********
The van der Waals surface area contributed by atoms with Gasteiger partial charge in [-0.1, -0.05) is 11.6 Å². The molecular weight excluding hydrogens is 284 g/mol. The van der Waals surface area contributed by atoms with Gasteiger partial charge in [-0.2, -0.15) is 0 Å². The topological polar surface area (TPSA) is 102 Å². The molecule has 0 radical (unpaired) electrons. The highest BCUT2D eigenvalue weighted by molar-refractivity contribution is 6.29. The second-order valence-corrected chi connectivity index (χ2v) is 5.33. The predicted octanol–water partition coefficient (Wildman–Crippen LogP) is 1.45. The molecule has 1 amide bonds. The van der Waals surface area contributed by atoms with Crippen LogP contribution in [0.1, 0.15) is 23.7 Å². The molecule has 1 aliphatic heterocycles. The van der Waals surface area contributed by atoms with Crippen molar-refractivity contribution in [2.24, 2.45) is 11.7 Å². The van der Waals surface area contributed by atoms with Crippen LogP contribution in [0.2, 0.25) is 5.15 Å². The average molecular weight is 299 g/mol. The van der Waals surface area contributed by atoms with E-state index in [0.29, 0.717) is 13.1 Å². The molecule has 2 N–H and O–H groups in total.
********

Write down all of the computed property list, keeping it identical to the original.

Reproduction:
The van der Waals surface area contributed by atoms with Gasteiger partial charge in [-0.1, -0.05) is 11.6 Å². The molecular weight excluding hydrogens is 284 g/mol. The van der Waals surface area contributed by atoms with Gasteiger partial charge in [-0.2, -0.15) is 0 Å². The topological polar surface area (TPSA) is 102 Å². The molecule has 0 radical (unpaired) electrons. The highest BCUT2D eigenvalue weighted by molar-refractivity contribution is 6.29. The second-order valence-corrected chi connectivity index (χ2v) is 5.33. The predicted octanol–water partition coefficient (Wildman–Crippen LogP) is 1.45. The molecule has 1 amide bonds. The van der Waals surface area contributed by atoms with Crippen LogP contribution in [0.1, 0.15) is 23.7 Å². The molecule has 1 aliphatic heterocycles. The van der Waals surface area contributed by atoms with Crippen molar-refractivity contribution in [2.24, 2.45) is 11.7 Å². The van der Waals surface area contributed by atoms with Crippen LogP contribution in [0.2, 0.25) is 5.15 Å². The average molecular weight is 299 g/mol. The van der Waals surface area contributed by atoms with E-state index in [0.29, 0.717) is 13.1 Å². The molecule has 2 N–H and O–H groups in total.